The developing global economic crisis, deepened by months of industry on hold on account of the global COVID-19 pandemic, brings fresh impetus to the discussion of wealth protection. Under immediate threat is the current global standard of national fiat money, with quantitative easing measures creating even more inflationary pressure on traditional monetary systems.
As investors desperately seek to preserve the value of their wealth, and with traditional gold becoming scarce and difficult to obtain and secure, alternatives like Bitcoin and other digital commodities are once more thrust into the spotlight as potential safe-haven assets.
Failure of Cash
The year 2009 was when the world witnessed a global financial meltdown. During these troubled times, the obscure Satoshi Nakamoto launched a digital peer-to-peer electronic cash system called Bitcoin. The first block of Bitcoin, the genesis block, contained a brief message put there by Satoshi Nakamoto themselves:
“The Times 03/Jan/2009 Chancellor on brink of second bailout for banks”
Referencing the frontpage headline of The Times on that date, the message is thought to be a warning about the actions of central banks and governments. A decade later, the same actions are being taken by governments around the world as countries frantically move to protect their crumbling economies, further brought to its knees by the COVID-19 pandemic.
To contain the virus, governments are forced to shut down businesses, limit people in their homes, leaving many without jobs. The US government’s relief package, possibly worth a whopping USD 1 trillion (and many other packages by different governments), has once again exposed that fiat has no value as its supply can be increased anytime. Increasing inflation, compounded by dwindling incomes from unemployment and the general overall economic slowdown, have led to people seeking alternatives for storing their wealth that do not fall in value like fiat.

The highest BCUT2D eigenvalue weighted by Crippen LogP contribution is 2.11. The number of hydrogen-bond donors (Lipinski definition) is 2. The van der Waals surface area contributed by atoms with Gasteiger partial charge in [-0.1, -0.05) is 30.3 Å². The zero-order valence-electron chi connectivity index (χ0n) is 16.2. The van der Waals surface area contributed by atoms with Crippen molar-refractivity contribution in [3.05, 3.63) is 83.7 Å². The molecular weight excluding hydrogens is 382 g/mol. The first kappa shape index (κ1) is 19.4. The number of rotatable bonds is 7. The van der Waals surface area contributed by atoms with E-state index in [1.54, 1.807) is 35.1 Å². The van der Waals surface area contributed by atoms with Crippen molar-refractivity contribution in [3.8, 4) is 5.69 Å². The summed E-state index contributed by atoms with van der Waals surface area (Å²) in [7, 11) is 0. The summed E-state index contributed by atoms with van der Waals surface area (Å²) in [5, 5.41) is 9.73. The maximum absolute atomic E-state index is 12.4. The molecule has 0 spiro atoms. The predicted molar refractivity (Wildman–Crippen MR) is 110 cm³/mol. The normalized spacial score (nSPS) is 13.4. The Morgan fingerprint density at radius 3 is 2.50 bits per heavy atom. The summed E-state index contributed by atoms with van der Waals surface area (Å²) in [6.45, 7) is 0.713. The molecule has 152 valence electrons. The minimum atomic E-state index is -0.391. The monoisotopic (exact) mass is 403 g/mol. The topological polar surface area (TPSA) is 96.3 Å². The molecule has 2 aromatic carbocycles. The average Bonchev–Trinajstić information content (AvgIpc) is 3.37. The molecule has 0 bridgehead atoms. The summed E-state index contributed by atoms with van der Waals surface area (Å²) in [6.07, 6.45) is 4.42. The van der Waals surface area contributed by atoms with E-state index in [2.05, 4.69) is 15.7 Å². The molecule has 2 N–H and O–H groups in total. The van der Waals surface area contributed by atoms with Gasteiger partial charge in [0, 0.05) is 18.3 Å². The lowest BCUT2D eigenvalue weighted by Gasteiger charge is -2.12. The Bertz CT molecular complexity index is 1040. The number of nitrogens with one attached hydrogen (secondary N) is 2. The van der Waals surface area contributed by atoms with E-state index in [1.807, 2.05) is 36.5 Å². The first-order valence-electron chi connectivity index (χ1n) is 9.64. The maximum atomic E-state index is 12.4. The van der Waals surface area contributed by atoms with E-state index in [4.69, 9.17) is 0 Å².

Bitcoin: a Safe Haven or Not?
One alternative drawing a lot of attention is the cryptographically-secured digital asset Bitcoin, which was the center of discussion for a panel of industry experts hosted by Coin Journal.
During the discussion, the panel also expressed their opinion on how the current situation has created (or not) the interest in the leading cryptocurrency as a means of storage of wealth and value.
Simon Peters, chief market analyst for social trading platform eToro, was firmly on the side of Bitcoin’s role as a safe haven asset based on the manner of it has been traveling in the same direction of gold markets in almost direct opposition to traditional fiat. The data backs this theory up, as well. He explains, with “a 77% increase in new registrants whose first action was to invest in Bitcoin” it’s evident that new investors view Bitcoin as a safe haven asset, not least because it has features remarkably like precious metal, such as a finite supply and resistance to inflation.
Concave founder Wayne Chen was keen to second that opinion, and points out how the ongoing coronavirus pandemic has provided a case study for Bitcoin’s use as a store of value and hedge against financial uncertainty. Where once gold was the popular alternative for money to take flight to in times of trouble, Bitcoin is coming up as an alternative asset that does the same.
CEO of TAAL, a BSV blockchain service provider, Jerry Chan took an opposing view, however, questioning Bitcoin’s seemingly close correlation to the ebb and flow of the stock markets in the past few months. On the day WHO formally declared COVID-19 a pandemic, stock markets around the world were sent tumbling and Bitcoin followed suit. He explains:
“The coronavirus has certainly contributed to discrediting the idea of Bitcoin as a ‘safe haven’ asset in my view. While Bitcoin was expected to be a ‘flight to quality’ asset, much like gold, it declined in line with the stock markets, which has led to increased mistrust.”
Head of Global Markets at Huobi Group, Ciara Sun acknowledged Chan’s interpretation but backed her previous statement of Bitcoin often “decoupling from macroeconomic movements” by pointing at Bitcoin’s recovery which happened far quicker than that of stock markets. She said:
“Shortly after the March crash, there was some doubt from the traditional finance sector, but the ensuing weeks have proven Bitcoin to be quite resilient.”
Will Bitcoin continue in its pattern of resilience as the global crisis unfolds? However that outcome plays out, one thing right now is for sure — more and more investors will turn to Bitcoin as money seeks to flee the uncertainty of traditional markets.
To read the expert opinions in greater detail, read the exclusive interview on Coin Journal here.